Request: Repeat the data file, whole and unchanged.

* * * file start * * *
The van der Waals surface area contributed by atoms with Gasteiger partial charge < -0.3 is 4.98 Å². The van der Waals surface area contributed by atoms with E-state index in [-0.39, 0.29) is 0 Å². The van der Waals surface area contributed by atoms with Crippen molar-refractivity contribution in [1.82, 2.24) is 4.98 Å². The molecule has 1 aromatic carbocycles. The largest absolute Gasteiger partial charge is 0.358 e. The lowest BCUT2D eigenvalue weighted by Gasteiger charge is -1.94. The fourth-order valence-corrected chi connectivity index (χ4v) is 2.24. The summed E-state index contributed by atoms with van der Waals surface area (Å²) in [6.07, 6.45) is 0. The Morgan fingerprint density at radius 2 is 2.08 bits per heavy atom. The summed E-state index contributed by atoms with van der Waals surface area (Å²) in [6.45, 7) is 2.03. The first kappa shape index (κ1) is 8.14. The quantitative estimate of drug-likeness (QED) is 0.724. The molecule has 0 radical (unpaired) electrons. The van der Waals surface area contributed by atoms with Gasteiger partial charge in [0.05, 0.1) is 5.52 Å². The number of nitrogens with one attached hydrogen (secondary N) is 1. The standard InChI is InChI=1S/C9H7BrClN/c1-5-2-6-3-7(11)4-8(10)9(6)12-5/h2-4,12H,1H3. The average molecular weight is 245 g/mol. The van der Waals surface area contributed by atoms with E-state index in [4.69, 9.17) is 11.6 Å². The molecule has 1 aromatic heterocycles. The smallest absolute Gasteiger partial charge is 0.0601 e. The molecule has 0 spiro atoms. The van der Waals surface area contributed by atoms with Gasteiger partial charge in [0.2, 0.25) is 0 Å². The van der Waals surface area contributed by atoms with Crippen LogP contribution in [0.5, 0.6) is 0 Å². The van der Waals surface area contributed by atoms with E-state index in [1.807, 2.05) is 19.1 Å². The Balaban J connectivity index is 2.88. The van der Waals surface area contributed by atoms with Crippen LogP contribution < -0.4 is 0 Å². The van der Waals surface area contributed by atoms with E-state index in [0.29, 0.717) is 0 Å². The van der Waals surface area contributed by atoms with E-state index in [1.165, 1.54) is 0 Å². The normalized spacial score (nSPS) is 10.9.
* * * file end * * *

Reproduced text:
The van der Waals surface area contributed by atoms with Gasteiger partial charge < -0.3 is 4.98 Å². The van der Waals surface area contributed by atoms with E-state index in [-0.39, 0.29) is 0 Å². The van der Waals surface area contributed by atoms with Crippen molar-refractivity contribution in [1.82, 2.24) is 4.98 Å². The molecule has 1 aromatic carbocycles. The largest absolute Gasteiger partial charge is 0.358 e. The lowest BCUT2D eigenvalue weighted by Gasteiger charge is -1.94. The fourth-order valence-corrected chi connectivity index (χ4v) is 2.24. The summed E-state index contributed by atoms with van der Waals surface area (Å²) in [6.07, 6.45) is 0. The Morgan fingerprint density at radius 2 is 2.08 bits per heavy atom. The summed E-state index contributed by atoms with van der Waals surface area (Å²) in [6.45, 7) is 2.03. The first kappa shape index (κ1) is 8.14. The quantitative estimate of drug-likeness (QED) is 0.724. The molecule has 0 radical (unpaired) electrons. The van der Waals surface area contributed by atoms with Gasteiger partial charge in [0.05, 0.1) is 5.52 Å². The number of nitrogens with one attached hydrogen (secondary N) is 1. The standard InChI is InChI=1S/C9H7BrClN/c1-5-2-6-3-7(11)4-8(10)9(6)12-5/h2-4,12H,1H3. The average molecular weight is 245 g/mol. The van der Waals surface area contributed by atoms with E-state index in [4.69, 9.17) is 11.6 Å². The molecule has 1 aromatic heterocycles. The smallest absolute Gasteiger partial charge is 0.0601 e. The molecule has 0 spiro atoms. The van der Waals surface area contributed by atoms with Gasteiger partial charge in [0.2, 0.25) is 0 Å². The van der Waals surface area contributed by atoms with Crippen LogP contribution in [0.5, 0.6) is 0 Å². The van der Waals surface area contributed by atoms with E-state index in [1.807, 2.05) is 19.1 Å². The Balaban J connectivity index is 2.88. The van der Waals surface area contributed by atoms with Crippen LogP contribution < -0.4 is 0 Å². The van der Waals surface area contributed by atoms with E-state index in [0.29, 0.717) is 0 Å². The van der Waals surface area contributed by atoms with E-state index in [1.165, 1.54) is 0 Å². The normalized spacial score (nSPS) is 10.9.